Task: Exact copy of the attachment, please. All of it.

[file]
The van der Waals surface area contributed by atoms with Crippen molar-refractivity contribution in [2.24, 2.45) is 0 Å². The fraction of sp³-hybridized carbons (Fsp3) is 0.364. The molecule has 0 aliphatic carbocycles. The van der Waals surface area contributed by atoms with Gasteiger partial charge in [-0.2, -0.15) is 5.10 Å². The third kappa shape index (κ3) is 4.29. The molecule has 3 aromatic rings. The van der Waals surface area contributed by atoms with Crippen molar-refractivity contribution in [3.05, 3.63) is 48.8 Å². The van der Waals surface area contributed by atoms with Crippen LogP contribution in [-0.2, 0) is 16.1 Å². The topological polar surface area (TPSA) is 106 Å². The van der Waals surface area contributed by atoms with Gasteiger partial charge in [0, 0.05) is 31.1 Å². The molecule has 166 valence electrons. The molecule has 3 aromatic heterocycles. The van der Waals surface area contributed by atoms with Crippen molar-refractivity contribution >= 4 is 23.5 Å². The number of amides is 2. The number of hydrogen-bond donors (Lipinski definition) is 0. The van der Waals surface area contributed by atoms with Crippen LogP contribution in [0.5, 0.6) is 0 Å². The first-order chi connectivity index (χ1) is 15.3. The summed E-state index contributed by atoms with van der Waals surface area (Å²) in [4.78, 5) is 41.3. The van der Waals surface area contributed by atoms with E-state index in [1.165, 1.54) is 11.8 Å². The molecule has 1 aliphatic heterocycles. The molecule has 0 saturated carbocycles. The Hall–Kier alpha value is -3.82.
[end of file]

The van der Waals surface area contributed by atoms with Crippen molar-refractivity contribution in [2.24, 2.45) is 0 Å². The fraction of sp³-hybridized carbons (Fsp3) is 0.364. The molecule has 0 aliphatic carbocycles. The van der Waals surface area contributed by atoms with Gasteiger partial charge in [-0.2, -0.15) is 5.10 Å². The third kappa shape index (κ3) is 4.29. The molecule has 3 aromatic rings. The van der Waals surface area contributed by atoms with Crippen molar-refractivity contribution in [3.05, 3.63) is 48.8 Å². The van der Waals surface area contributed by atoms with Crippen LogP contribution in [-0.2, 0) is 16.1 Å². The topological polar surface area (TPSA) is 106 Å². The van der Waals surface area contributed by atoms with Gasteiger partial charge in [0, 0.05) is 31.1 Å². The molecule has 166 valence electrons. The molecule has 3 aromatic heterocycles. The van der Waals surface area contributed by atoms with Crippen molar-refractivity contribution >= 4 is 23.5 Å². The number of amides is 2. The number of hydrogen-bond donors (Lipinski definition) is 0. The van der Waals surface area contributed by atoms with Crippen LogP contribution in [0.5, 0.6) is 0 Å². The first-order chi connectivity index (χ1) is 15.3. The summed E-state index contributed by atoms with van der Waals surface area (Å²) in [4.78, 5) is 41.3. The van der Waals surface area contributed by atoms with E-state index in [1.165, 1.54) is 11.8 Å². The molecule has 1 aliphatic heterocycles. The molecule has 0 saturated carbocycles. The Hall–Kier alpha value is -3.82.